An essential trade off within all mobile sensing apps is between (a) data density (high sampling rates) and continuity (no data gaps) and (b) battery drain. It is easy to configure Sensus to optimize either of these objectives in isolation, but striking a balance between them poses significant challenges. For example, one might wish to sample high-density accelerometry when the device is likely to be used in particular ways (e.g., while walking). Similarly, one might wish to sample light and temperature data, but only in particular geographic locations. No single, static sensing configuration would satisfy such objectives while also having minimal impact on the battery. Such use cases require dynamic sensing configurations that adapt to usage contexts.
The figure below depicts concepts that drive adaptive sensing within Sensus.
The following concepts are indicated:
Sensing agent: An entity that controls sensing parameters (e.g., sampling rates and continuity) on the basis of observed state (i.e., Datum objects).
Opportunistic observation: Sensing agents can be configured to observe state information actively or opportunistically. Opportunistic observation captures any Datum object generated by Sensus during normal operation. In this mode, the app will not take any extra actions to observe data. This has the effect of minimizing battery drain at the expense of weaker state estimates and sensing control.
Opportunistic control: In response to opportunistically observed data, the sensing agent may decide to control sensing in a particular way (e.g., by enabling continuous sensing or increasing sampling rates). Such decisions are only possible upon the arrival of opportunistic data.
Action interval: In contrast with opportunistic sensing, sensing agents can be configured to actively seek out data. This has the effect of strengthening state estimates and sensing control at the expense of increased battery drain. The action interval indicates how frequently Sensus should actively observe data for state estimation.
Active observation duration: Once the action interval elapses, Sensus will begin to actively observe each Datum generated by the app. This parameter governs how long active observation should continue before checking the control criterion.
Control criterion: Regardless of whether Sensus is observing opportunistically or actively, the control criterion defines state estimates that trigger sensing control. For example, a criterion might specify that sensing control should occur when the average acceleration magnitude exceeds a critical threshold. This is demonstrated in the example sensing agent. This agent also demonstrates a control criterion based on proximity of the phone to a surface (e.g., face) and user activities (e.g., walking).
Control completion check interval: Once sensing control is invoked, the agent will periodically recheck the control criterion to determine whether it is still met. If the criterion is not met, then sensing control ends, the sensing agent transitions sensing settings as needed (e.g., reducing sampling rates), and the sensing agent returns to its idle state. If the criterion is still met, then sensing control continues unabated until the next completion check occurs. This parameter governs how long the agent should wait between each completion check.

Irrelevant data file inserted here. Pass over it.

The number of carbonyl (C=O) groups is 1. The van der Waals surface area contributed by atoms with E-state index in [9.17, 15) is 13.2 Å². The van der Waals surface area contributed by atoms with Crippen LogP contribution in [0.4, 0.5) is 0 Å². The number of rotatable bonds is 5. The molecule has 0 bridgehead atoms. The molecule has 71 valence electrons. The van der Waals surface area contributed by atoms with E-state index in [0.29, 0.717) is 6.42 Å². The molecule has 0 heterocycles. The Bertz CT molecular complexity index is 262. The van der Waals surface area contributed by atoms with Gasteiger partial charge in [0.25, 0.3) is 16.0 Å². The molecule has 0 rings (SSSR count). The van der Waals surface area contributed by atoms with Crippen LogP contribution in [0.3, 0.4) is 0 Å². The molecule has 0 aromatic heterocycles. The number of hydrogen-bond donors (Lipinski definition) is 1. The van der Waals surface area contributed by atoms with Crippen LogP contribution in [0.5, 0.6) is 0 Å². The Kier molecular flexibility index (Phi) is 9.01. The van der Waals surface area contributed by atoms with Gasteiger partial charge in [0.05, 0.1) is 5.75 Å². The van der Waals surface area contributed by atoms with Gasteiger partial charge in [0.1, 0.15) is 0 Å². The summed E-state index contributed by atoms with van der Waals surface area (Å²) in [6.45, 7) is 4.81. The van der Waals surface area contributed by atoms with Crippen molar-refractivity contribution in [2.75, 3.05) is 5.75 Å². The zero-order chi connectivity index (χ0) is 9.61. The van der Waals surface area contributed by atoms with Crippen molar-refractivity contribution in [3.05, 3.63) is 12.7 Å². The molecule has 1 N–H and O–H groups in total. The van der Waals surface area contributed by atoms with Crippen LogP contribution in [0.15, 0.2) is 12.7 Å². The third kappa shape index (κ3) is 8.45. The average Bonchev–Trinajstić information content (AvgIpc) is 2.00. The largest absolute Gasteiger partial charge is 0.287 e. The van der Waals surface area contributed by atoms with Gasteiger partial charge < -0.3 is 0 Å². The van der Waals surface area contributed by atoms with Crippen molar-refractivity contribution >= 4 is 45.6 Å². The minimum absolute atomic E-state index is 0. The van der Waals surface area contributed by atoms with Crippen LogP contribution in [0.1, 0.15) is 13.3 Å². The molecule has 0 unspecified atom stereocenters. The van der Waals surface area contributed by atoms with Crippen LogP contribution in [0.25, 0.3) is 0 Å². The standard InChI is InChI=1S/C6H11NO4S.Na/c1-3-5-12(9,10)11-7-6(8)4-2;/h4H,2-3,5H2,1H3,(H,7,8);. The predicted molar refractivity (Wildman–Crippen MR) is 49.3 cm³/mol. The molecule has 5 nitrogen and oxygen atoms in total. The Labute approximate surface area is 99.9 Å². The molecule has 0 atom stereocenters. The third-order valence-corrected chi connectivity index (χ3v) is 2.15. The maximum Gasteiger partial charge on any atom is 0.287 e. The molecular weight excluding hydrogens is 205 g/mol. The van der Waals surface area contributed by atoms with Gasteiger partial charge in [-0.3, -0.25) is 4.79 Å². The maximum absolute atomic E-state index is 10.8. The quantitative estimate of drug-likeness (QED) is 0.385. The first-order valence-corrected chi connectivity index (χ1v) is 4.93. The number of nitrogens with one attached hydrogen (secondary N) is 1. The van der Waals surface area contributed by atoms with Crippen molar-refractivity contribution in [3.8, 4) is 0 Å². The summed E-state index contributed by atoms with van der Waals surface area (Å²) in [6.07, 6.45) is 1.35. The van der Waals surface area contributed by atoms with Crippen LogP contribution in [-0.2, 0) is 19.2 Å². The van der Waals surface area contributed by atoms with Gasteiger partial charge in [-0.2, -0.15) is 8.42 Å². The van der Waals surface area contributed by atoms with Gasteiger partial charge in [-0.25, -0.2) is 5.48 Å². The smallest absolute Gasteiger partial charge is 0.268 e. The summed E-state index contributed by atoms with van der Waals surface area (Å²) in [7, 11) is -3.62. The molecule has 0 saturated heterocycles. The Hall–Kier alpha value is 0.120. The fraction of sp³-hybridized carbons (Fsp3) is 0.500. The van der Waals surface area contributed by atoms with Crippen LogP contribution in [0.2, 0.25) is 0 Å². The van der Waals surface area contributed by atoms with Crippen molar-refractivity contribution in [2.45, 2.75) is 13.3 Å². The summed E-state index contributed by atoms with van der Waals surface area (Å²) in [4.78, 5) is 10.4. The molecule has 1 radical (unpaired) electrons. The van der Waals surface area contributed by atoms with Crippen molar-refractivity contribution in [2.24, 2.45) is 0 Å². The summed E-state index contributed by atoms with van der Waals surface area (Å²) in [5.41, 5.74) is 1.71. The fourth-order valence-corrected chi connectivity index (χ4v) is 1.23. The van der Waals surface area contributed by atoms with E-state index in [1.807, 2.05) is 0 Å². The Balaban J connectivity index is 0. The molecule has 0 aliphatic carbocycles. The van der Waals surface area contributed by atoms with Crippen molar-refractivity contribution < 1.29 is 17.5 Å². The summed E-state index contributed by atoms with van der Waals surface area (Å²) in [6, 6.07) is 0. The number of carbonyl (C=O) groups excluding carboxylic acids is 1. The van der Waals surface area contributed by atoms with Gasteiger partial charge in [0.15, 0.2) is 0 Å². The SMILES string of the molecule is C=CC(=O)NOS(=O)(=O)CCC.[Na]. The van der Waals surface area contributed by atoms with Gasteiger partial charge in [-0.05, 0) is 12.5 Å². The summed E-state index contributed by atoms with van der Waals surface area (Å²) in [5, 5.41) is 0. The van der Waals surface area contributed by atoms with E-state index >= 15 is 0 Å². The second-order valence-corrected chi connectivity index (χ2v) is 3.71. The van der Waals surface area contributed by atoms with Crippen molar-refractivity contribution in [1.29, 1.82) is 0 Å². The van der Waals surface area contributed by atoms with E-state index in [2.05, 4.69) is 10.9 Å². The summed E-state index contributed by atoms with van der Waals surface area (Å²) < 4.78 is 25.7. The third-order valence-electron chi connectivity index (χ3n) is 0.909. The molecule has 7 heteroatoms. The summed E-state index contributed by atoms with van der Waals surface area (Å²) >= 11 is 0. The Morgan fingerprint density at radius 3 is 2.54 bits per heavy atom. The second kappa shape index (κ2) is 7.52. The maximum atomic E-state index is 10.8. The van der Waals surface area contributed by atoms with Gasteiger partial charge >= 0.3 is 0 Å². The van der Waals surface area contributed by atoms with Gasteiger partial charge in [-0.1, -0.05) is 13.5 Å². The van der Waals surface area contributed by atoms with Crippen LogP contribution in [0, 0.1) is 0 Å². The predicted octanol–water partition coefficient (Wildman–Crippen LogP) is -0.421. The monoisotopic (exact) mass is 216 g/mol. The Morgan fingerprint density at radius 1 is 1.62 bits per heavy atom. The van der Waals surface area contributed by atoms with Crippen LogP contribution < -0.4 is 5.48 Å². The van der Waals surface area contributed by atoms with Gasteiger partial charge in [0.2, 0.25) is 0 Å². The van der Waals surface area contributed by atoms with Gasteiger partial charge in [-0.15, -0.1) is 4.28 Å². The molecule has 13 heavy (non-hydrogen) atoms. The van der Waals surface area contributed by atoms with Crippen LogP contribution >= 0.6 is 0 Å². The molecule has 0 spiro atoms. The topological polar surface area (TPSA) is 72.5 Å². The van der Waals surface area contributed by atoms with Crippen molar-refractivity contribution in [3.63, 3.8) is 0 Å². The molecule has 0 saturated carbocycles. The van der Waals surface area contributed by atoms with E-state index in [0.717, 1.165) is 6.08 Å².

Sensus supports two mechanisms for incorporating sensing agents into a study. The first involves writing software (in C#) to define the sensing agent. The second involves defining the agent in a JSON-based specification language. The following sections provide more information about these two alternatives.
Software-Defined Sensing Agents
On Android, Sensus supports a plug-in architecture for software-defined sensing agents. This architecture is intended to support research into adaptive sensing by providing a simple interface through which researchers can deploy agents that implement specific adaptation approaches. Follow the steps below to implement and deploy an Android sensing agent.
- Create a new Android Class Library project in Visual Studio. In Visual Studio for Mac, the following image shows the correct selection:
Add a NuGet reference to the Sensus package.
Add a new class that inherits from SensingAgent. Be sure to provide a parameterless constructor for your class, as this constructor will be called at run time to create your agent. Your class will be required to override a few methods related to sensing control. These methods are where your sensing agent should execute its control policy. The SensingAgent class provides a set of predefined control criterion functions here. You can call these diretly from your code or write your own functions to suit your adaptation requirements.
Build the library project, and upload the resulting .dll to a web-accessible URL. A convenient solution is to upload the .dll to a Dropbox directory and copy the sharing URL for the .dll file.
Generate a QR code that points to your .dll (e.g., using QR Code Generator). The content of the QR code must be exactly as shown below:
where URL is the web-accessible URL that points to your .dll file. If you are using Dropbox, then the QR code content will be similar to the one shown below (note the
dl=1ending of the URL, and note that the following URL is only an example -- it is not actually valid):
In your Protocol settings, tap "Set Agent" and scan your QR code. Sensus will fetch your .dll file and extract any agent definitions contained therein. Select your desired agent.
See the following implementation for an example:
- Acceleration (code here): A sensing agent that samples continuously if the device is moving or near a surface (e.g., face).
In contrast with Android, iOS does not allow apps to load code (e.g., from the above .dll assembly) at run time. Thus, software-defined adaptive sensing agents are more limited on iOS compared with Android. Here are the options:
The app comes with one example sensing agent (code here); however, this is simply for demonstration and is unlikely to work well in practice. Nonetheless, you can select this agent when configuring the Protocol.
You can redeploy Sensus as your own app, to which you can add your own agent implementations.
You can implement your own agent implementations following the instructions above for Android and email our team (email@example.com) to include your implementation in a future release of the iOS app.
Adaptive Sensing Policy Language (ASPL) Defined Sensing Agents